In the age of FAANG (Facebook, Amazon, Apple, Netflix and Google) where the whole world is competing on the same stage, Humanities research could give Australia the edge in innovation.
Humanities strategist and Griffith Review founding editor, Professor Julianne Schultz AM FAHA, says the dramatic transformation of society that is taking shape in the era of FAANG is grounded in technological tools, but is dependent on culture.
“Innovation is the new national buzzword. Most people understand that as a pseudonym for technology. As head of the Department of Prime Minister and Cabinet, Dr Martin Parkinson said recently, ‘We tend to think of innovation as being done by start-ups or people in white coats, but it’s much more than that. By and large our greatest gains have come from building a culture that adapts and diffuses the ideas of others.’”
“Humanities have been sidelined in this process at institutional and national levels, but are essential. There is a need to reassert the unique contribution of the cultural sector to making innovation real and meaningful, to find new language to describe it,” she says.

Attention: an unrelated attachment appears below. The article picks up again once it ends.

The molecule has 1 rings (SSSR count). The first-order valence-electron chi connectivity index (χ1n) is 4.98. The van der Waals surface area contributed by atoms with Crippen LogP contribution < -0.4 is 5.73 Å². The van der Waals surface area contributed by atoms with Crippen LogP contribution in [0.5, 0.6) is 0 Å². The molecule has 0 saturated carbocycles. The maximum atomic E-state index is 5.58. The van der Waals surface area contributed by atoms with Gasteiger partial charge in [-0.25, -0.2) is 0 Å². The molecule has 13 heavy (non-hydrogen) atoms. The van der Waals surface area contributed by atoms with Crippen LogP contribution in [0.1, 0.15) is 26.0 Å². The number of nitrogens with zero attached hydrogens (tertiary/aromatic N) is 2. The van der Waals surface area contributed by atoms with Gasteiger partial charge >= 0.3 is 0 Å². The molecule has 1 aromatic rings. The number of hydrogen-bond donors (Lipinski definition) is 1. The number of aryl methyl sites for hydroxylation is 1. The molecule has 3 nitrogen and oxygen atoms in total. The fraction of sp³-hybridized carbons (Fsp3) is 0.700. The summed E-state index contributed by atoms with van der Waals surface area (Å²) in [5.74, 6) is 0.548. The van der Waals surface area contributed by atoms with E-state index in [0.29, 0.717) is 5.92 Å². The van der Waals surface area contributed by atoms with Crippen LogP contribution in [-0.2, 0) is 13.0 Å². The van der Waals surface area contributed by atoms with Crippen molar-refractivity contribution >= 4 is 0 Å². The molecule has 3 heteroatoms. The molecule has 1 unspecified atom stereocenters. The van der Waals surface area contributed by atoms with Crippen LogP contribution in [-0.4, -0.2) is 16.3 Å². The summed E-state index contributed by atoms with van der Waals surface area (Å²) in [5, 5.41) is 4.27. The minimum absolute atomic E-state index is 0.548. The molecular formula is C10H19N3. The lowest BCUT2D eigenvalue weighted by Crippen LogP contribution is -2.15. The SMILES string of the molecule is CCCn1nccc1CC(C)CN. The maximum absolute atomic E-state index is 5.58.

“The companies leading this transformation rarely sell technology, they make their money from making meaning – the stuff of culture, humanities and the arts. We need to learn new ways of stepping forward.”
Schulz, Chair of the Australian Film TV and Radio School, will be among top Australian and international humanities, arts and social sciences (HASS) researchers when they meet at ‘The Public Humanities’ in Adelaide next week. The event is co-sponsored by the Australian Consortium of Humanities Research Centres Public Humanities (ACHRC), Flinders University and the ARC Centre of Excellence for the History of Emotions.
The ACHRC program reflects the impact HASS is having countrywide through Humanities Outreach programs like the Zest Festival, the Treasured Possessions Exhibition, and Public History projects.
Schultz will deliver a public lecture entitled “Culture in the Age of Innovation” at Hetzel Theatre, Institute Building, State Library of South Australia, on Thursday, 10 November 2016.
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